The cliché “being compliant doesn’t mean you are secure” is repeated in countless articles, blogs, and interviews but it’s rarely followed by any useful advice. There are tangible benefits to being compliant with relevant cybersecurity requirements like NIST 800-171, PCI-DSS, ISO, HIPAA, and many others. Each one represents an opportunity to do more than just achieving compliance.
Compliance should be at the foundation of your cybersecurity program because it’s easy to explain and measure. The same can’t be said for malware, advanced persistent threats, digital forensics, or how the security information and event management platform works. Too often security teams are mired in explaining the highly technical operational elements of their program to a non-technical audience of executives and rarely is the audience more enlightened at the end of the briefing. Compliance, on the other hand, could be understood by any business and executives with little explanation. Leverage that understanding to win support for the program that you are building. Here is how:
Consolidate all of your security compliance requirements into one framework against which you can measure yourself. Avoid one-off conversations with the business around specific compliance requirements and instead create a security program grounded in a framework that allows you to “measure once and comply many”. NIST 800-53 is a great framework for this purpose in that it is broad, granular, and flexible enough to be tailored to your specific needs.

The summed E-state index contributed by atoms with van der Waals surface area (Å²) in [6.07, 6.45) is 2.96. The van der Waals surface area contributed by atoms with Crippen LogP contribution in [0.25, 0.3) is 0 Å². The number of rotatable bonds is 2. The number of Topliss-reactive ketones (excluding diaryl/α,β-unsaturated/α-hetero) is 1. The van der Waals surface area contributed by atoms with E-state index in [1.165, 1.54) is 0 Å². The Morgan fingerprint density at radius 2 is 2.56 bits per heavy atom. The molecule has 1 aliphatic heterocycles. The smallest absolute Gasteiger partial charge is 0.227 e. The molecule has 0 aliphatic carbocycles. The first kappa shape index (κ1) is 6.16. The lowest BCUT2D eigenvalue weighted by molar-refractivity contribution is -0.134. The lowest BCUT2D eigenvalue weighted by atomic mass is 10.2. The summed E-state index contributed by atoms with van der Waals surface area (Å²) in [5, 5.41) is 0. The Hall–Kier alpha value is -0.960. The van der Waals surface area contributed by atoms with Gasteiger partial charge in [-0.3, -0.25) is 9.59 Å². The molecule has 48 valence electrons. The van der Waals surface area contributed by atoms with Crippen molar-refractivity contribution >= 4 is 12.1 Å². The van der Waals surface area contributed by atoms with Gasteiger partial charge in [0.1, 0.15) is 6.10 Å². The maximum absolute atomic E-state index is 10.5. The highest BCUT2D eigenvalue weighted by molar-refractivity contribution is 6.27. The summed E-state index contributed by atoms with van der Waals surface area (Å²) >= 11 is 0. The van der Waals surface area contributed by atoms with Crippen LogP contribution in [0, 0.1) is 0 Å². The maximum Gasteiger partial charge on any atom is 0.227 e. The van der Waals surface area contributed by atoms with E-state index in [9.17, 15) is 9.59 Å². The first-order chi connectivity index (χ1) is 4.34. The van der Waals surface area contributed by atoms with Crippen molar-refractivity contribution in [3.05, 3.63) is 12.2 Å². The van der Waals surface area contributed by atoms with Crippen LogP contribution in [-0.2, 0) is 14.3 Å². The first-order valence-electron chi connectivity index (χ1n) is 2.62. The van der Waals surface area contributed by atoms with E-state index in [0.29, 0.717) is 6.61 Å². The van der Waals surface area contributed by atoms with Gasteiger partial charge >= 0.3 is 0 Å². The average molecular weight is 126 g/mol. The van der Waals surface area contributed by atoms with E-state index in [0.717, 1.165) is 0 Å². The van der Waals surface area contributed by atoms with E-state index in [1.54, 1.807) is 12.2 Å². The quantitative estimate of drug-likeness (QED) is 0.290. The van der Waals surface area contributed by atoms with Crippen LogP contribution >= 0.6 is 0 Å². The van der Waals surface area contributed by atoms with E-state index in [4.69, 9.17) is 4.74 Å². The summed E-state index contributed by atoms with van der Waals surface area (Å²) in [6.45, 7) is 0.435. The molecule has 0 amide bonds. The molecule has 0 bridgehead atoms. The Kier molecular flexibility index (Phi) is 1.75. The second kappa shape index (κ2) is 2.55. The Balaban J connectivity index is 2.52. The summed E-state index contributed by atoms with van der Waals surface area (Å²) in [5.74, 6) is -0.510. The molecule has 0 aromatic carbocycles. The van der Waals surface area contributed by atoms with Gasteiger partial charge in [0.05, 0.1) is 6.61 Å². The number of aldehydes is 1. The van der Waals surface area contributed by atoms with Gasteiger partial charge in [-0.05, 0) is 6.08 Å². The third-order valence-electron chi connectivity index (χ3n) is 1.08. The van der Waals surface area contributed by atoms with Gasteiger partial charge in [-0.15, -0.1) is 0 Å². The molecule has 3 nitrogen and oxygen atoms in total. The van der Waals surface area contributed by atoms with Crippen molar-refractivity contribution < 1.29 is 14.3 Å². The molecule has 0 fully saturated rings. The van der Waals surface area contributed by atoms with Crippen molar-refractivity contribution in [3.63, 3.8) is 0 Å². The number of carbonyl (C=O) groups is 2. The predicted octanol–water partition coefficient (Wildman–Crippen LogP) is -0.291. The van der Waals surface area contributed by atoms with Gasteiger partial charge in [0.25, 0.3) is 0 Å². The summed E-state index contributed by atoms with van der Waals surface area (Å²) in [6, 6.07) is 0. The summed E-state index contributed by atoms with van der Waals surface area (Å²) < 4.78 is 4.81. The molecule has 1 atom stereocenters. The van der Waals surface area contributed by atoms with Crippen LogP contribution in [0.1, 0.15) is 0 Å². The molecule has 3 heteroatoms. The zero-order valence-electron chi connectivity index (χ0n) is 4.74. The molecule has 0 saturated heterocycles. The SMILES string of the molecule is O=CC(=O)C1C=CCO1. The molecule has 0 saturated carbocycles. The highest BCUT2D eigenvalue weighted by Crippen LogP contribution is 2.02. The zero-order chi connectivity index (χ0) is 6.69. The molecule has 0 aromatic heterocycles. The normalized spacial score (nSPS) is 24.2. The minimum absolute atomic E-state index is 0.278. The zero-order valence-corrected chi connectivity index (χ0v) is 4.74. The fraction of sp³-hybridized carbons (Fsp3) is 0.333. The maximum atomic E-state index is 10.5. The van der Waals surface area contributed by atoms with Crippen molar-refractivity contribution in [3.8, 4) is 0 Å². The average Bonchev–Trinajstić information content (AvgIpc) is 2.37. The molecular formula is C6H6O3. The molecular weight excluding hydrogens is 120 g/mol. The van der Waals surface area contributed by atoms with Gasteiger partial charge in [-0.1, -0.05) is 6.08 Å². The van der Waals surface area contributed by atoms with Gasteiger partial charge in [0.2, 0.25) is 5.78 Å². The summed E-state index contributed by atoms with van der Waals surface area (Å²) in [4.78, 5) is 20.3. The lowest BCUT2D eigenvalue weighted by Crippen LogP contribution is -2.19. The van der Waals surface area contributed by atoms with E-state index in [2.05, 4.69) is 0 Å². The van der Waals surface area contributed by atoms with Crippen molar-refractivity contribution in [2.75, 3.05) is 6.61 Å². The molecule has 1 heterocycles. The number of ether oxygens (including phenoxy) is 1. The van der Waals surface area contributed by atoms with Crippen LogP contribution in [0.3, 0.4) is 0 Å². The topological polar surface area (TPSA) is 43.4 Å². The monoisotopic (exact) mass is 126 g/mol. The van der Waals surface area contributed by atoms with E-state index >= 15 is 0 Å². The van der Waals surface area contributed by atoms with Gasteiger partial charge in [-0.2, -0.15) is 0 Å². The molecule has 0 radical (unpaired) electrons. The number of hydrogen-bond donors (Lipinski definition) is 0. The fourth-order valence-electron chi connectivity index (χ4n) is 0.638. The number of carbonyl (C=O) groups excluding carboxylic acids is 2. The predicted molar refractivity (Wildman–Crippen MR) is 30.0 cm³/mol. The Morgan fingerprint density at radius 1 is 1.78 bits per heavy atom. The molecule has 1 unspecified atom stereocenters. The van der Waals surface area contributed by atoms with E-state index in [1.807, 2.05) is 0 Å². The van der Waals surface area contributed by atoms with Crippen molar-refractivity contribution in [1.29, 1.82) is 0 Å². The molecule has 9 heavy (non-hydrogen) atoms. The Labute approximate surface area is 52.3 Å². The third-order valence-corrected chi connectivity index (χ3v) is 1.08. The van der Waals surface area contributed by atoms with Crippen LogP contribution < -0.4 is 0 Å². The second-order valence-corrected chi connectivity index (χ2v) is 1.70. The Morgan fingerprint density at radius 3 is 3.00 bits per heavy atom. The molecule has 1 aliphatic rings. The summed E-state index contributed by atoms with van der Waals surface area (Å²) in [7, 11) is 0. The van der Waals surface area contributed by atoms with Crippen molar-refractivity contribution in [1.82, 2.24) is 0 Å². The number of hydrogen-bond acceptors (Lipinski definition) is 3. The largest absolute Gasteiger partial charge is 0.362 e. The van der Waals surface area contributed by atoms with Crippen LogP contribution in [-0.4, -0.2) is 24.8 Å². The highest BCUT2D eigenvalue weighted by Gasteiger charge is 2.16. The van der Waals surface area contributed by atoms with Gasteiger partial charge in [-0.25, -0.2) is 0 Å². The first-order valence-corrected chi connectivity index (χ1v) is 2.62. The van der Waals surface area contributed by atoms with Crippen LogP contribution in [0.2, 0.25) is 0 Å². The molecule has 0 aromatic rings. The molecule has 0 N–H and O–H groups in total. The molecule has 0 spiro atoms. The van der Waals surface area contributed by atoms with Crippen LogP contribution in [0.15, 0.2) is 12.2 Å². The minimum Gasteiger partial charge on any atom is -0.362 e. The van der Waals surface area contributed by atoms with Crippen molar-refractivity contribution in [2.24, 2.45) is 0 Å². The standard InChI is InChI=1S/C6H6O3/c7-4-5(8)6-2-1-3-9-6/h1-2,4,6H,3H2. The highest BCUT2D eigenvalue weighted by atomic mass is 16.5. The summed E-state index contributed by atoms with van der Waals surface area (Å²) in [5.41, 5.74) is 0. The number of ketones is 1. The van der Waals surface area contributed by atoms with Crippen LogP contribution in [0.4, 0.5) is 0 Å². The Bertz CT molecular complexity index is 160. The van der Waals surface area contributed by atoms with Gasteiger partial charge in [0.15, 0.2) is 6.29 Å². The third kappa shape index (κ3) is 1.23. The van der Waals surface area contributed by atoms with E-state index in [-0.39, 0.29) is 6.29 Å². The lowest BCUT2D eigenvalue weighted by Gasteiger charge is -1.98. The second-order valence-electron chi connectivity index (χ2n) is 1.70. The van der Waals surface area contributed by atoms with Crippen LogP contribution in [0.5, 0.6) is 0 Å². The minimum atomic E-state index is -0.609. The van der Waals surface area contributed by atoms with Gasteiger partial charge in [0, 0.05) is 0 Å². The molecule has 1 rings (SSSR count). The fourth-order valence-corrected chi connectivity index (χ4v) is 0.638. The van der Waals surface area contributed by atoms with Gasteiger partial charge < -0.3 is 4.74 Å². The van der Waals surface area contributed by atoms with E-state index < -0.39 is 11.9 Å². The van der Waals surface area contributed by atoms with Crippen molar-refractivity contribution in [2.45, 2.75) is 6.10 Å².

Once you have selected the single framework against which you will assess yourself and report out compliance, it’s time to get your baseline measurement. This is an often overthought step in the process because there is no authoritative source or standard on how to do this. Our advice is to find a vendor you trust, make sure you understand how they will measure you, and the deliverables you will get at the end of the assessment. Avoid complexity and methodologies that seem too precise or mathematically exact when trying to measure something as variable as cyber security.
After your initial assessment, you will have a laundry list of items that require investment and improvement, get started. Explain your efforts to improve incident response, vulnerability management, and anything else in terms of compliance. Map initiatives like privileged account management back to specific business compliance requirements rather than explaining how pass the hash works.
Compliance in cybersecurity is an underutilized tool in getting executive support for your program and ultimately a missed opportunity. When leveraged appropriately compliance can produce tangible security benefits and ultimately security.